Makaʻāinana is the Hawaiian term often translated as “commoner”. But actually thatʻs a misnomer because in English a commoner is someone without rank or title and who were neither clergy nor noble. That is based on European social stratification going back to the Greeks and Romans. In Hawaiian, makaʻāinana is in fact a protected class and rank and unlike in European social stratifications, they were not tied by the land nor were they bound to serve a chief. A makaʻāinana could move freely and pledge allegiance to a chief of his/her choice. While in some ways, it did resemble a caste system in the sense one was born into it but in traditional caste systems, one does not have freedom of movement and freedom of allegiances. It can not be understood in European terms because of the lack of property ownership which was essential in class formation. The closest in the concepts of Hawaiian stratification I have found in terms of relate-ability and application are from Sāmoa, pre-colonial Visayan (in the Philippines), pre-colonial Merina society (in Madagascar), and pre-Islamic Indonesia .
The term makaʻāinana is quite beautiful in itʻs concept. The term “maka” means “eye”. “Mata” in most Austronesian languages from Indonesia to Rapa Nui still means “eye”. Maka in Hawaiian also means “face” and may have a relation with another term. In most Western Austronesian languages (i.e. Tagalog, Bahasa Indonesia, etc), muka or mukha means face and supposedly derives from the Sanskrit term मुख (mu.kha). 19th century New Zealand scholars proposed that maka and muka maybe related and this showed linguistic ties and/or on-going pre-colonial trade going on between Polynesians, SE Asians and India. In Hawaiian, maka means eye and face.
After maka, comes the term ʻāina. Everyone knows that ʻāina means land. But ʻāina in itself comes from the term ʻai refers to food and that which sustains you and you hold onto. ʻAi also figuratively means to rule because of the meaning of sustain and that which you hold on to. The the na in ʻāina is a normalizing suffix used to turn specific verbs into general nouns. Thus “to eat” or “to sustain” is changed from it’s verb form into “the persons/groups of people/things that which will sustain you and eat from”. The extra -na suffix in ʻāinana modifies the ʻāina even more to mean “the persons/ groups of people/ things that helps sustain the things that sustain you and eat from”. So the term makaʻāinana thus means the face or eyes of the people who sustain the land and everything on it that sustains you and society as a whole. They in essences help to sustain the entire society through their labors and skills. They are the real face of the lāhui. They are the face of the land. They are the eyes of the land. In my opinion, we need more people willing to sustain all that sustains us and we should honor our farmers, our fishers and also our our workers, our security guards, our sales clerks, our servers, our social workers and everyone else whose work enables us to sustain ourselves and keep us on the move for they are the face of the lāhui too. They help sustain our land and our society today.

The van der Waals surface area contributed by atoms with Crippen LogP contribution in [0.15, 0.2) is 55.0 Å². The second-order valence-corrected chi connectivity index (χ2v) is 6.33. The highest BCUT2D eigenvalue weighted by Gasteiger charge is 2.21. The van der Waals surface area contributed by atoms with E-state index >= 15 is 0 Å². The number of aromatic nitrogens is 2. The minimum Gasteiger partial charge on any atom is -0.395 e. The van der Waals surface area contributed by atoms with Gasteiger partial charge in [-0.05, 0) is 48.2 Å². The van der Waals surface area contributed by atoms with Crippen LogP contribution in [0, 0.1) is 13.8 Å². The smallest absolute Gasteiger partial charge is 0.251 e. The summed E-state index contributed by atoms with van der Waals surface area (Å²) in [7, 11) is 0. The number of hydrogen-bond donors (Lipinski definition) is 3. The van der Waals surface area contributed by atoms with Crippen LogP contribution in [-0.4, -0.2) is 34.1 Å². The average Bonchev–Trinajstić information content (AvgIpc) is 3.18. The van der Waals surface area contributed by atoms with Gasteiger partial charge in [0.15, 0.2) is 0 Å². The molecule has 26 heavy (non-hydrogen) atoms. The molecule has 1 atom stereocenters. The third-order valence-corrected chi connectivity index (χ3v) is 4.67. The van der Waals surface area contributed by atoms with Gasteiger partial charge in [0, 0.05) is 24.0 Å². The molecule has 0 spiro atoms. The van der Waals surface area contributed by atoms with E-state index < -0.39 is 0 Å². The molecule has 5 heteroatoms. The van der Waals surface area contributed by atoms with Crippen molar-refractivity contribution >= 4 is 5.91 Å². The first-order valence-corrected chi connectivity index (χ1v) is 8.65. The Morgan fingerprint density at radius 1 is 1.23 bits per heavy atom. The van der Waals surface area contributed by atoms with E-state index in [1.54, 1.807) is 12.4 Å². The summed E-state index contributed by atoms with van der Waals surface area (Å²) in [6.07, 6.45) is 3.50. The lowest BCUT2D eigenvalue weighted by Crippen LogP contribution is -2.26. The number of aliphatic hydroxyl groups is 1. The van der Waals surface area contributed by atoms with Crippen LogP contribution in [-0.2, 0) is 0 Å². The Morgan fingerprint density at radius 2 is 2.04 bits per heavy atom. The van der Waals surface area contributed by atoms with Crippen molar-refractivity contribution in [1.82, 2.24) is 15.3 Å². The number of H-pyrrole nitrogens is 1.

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Thank you for this wonderful article, which I will share with my high school students.